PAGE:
Further, while the portion of pocket 22 adjacent tip 28 is also depicted as relatively straight in the horizontal direction, it could also be bowed upwards somewhat on either side of a central brace 326 as shown by pocket 322 depicted in FIG. 11. The furthest extent of this bowed upward portion 323 is shown by the phantom line adjacent central brace 326, and this bowed upward portion thus tapers therefrom back to the end portion of pocket 322 depicted by the solid line. Such a configuration would likewise better hold the longer center fingers of a user in place in pocket 322.

Although the preferred embodiments of the containers have been depicted with pockets which have inside walls that are generally C shaped in lateral cross section (that is, that portion of the general hook shape between the hook tip and shank), other shapes such as three straight portions forming a pocket 422 as shown schematically in FIG. 12 and/or including more pronounced finger recesses would be possible.

It will also be appreciated that rather than a single opening type of handle as described in the above embodiments, the handle could also be of the pass-through variety as described in applicant's prior applications noted above and with the various features thereof. For example, a cylindrical container 490 as shown in FIG. 13 could be provided with a pass-through handle 492. Pass-through handle 492 is formed in surrounding side wall member 494 by a cup shaped pass-through opening 496 surrounding horizontally extending handle 492. As shown in FIG. 14, handle 492 includes finger recesses 498 on the inside. As with container 10, container 490 could also have various cross sections of surrounding wall member 494 (or footprints) such as described above for container 10 and for the containers noted in applicant's other prior applications noted above.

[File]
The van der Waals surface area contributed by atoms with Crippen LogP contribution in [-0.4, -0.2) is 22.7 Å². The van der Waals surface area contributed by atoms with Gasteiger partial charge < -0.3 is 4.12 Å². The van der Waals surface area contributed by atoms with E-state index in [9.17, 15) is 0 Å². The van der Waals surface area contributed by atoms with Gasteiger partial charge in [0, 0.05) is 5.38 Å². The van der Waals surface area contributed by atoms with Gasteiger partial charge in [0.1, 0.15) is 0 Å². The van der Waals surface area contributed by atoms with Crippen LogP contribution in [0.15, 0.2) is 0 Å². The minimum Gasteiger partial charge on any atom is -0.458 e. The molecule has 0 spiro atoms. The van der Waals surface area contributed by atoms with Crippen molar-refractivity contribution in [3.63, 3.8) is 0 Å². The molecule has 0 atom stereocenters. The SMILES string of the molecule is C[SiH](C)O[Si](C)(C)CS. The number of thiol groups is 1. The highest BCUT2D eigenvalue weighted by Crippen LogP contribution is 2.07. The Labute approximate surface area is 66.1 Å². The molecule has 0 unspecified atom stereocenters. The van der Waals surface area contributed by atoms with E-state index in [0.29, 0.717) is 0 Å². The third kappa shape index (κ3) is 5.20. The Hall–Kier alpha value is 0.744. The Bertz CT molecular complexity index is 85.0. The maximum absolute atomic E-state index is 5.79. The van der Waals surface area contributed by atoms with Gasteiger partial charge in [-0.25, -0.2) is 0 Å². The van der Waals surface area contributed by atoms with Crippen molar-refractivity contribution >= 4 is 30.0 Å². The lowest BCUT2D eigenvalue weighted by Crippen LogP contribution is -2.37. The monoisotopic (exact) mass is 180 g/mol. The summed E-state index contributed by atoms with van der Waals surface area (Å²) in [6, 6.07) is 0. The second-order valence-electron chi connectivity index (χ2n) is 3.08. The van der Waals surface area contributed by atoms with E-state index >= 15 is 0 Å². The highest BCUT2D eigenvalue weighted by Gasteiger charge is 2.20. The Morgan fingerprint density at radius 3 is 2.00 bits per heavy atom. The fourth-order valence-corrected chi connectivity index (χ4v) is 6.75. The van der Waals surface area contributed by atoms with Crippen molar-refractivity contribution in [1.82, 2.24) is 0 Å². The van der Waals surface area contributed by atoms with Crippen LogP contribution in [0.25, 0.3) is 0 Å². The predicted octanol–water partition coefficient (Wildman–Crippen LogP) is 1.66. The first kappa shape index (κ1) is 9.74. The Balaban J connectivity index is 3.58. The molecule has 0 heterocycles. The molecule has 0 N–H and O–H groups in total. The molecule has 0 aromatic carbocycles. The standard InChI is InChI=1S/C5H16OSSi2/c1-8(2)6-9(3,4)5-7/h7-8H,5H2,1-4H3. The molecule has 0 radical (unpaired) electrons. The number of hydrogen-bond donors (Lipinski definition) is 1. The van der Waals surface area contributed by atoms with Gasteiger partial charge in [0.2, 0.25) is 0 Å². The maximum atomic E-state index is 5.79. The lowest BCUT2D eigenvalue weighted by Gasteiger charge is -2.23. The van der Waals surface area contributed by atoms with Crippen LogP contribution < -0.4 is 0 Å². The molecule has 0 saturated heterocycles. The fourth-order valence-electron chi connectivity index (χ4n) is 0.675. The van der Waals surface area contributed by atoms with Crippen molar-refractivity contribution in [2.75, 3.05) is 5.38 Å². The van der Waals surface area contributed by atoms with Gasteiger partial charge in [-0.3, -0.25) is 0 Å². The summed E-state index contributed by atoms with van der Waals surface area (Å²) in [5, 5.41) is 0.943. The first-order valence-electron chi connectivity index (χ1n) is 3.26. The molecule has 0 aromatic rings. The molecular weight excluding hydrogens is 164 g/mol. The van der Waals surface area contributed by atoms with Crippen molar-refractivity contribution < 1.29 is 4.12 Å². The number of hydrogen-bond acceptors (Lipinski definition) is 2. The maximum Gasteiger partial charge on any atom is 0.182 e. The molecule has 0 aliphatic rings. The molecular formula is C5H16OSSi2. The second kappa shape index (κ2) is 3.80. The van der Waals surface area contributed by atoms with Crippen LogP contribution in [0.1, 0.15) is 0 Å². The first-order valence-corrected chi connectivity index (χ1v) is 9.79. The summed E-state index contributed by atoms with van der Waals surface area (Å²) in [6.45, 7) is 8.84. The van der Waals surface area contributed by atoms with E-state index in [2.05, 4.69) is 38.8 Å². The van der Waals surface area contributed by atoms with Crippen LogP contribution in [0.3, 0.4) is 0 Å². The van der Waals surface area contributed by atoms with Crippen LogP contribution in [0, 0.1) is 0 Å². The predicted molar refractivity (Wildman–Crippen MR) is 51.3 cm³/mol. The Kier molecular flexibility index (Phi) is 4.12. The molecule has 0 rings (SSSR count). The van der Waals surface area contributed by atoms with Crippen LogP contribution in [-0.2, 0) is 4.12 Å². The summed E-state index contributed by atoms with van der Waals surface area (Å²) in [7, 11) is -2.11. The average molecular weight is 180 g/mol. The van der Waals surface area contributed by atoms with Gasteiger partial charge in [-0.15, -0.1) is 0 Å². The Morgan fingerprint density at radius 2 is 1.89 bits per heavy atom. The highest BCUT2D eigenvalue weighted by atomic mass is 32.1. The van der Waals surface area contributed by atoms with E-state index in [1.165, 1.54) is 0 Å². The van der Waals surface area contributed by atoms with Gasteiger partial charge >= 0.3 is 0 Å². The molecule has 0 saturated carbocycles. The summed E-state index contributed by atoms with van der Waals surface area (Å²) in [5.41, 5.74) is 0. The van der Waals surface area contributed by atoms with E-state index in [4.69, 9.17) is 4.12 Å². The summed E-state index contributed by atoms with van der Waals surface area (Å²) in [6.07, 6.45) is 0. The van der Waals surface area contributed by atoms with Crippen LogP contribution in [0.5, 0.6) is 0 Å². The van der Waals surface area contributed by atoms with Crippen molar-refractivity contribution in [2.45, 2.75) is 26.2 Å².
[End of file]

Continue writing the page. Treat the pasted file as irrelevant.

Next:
It will further be appreciated that the handle need not extend fully from one side of container 10 to the other as shown in FIG. 1. Instead, as shown in FIG. 16, the longitudinal extent of handle 520 in container 510 need only be that which is comfortable for the fingers of the user to enter. Hence for a larger container, or if desired for a container of the size of container 10, handle 520 is located only in side 516b and does not extend between the two opposed sides 516c and 516d. In addition, for this embodiment or for the other embodiments as desired, a single central thumb rest 530, similar to thumb rests 30a or 30b as described above, is located above central brace 526 as shown in FIG. 16.

While the handles described above have been depicted as being totally within the basic footprint of the container (in FIG. 1, the basic footprint is a square), and in particular as having an outermost portion co-extensive with a side wall of the container extending vertically upwards from the base, constructions where the handle extends somewhat or slightly from the side wall would be possible so long as the basic overall footprint of the container is roughly the same. By roughly the same, it is meant that when storage of a number of the containers is made on a shelf or the like (such as in a store), the outermost portion of the handles do not interfere significantly with arranging the containers in a compact configuration as determined by the basic container footprint.

While the present invention has been described with respect to exemplary embodiments thereof, it will be understood by those of ordinary skill in the art that variations and modifications can be effected within the scope and spirit of the invention.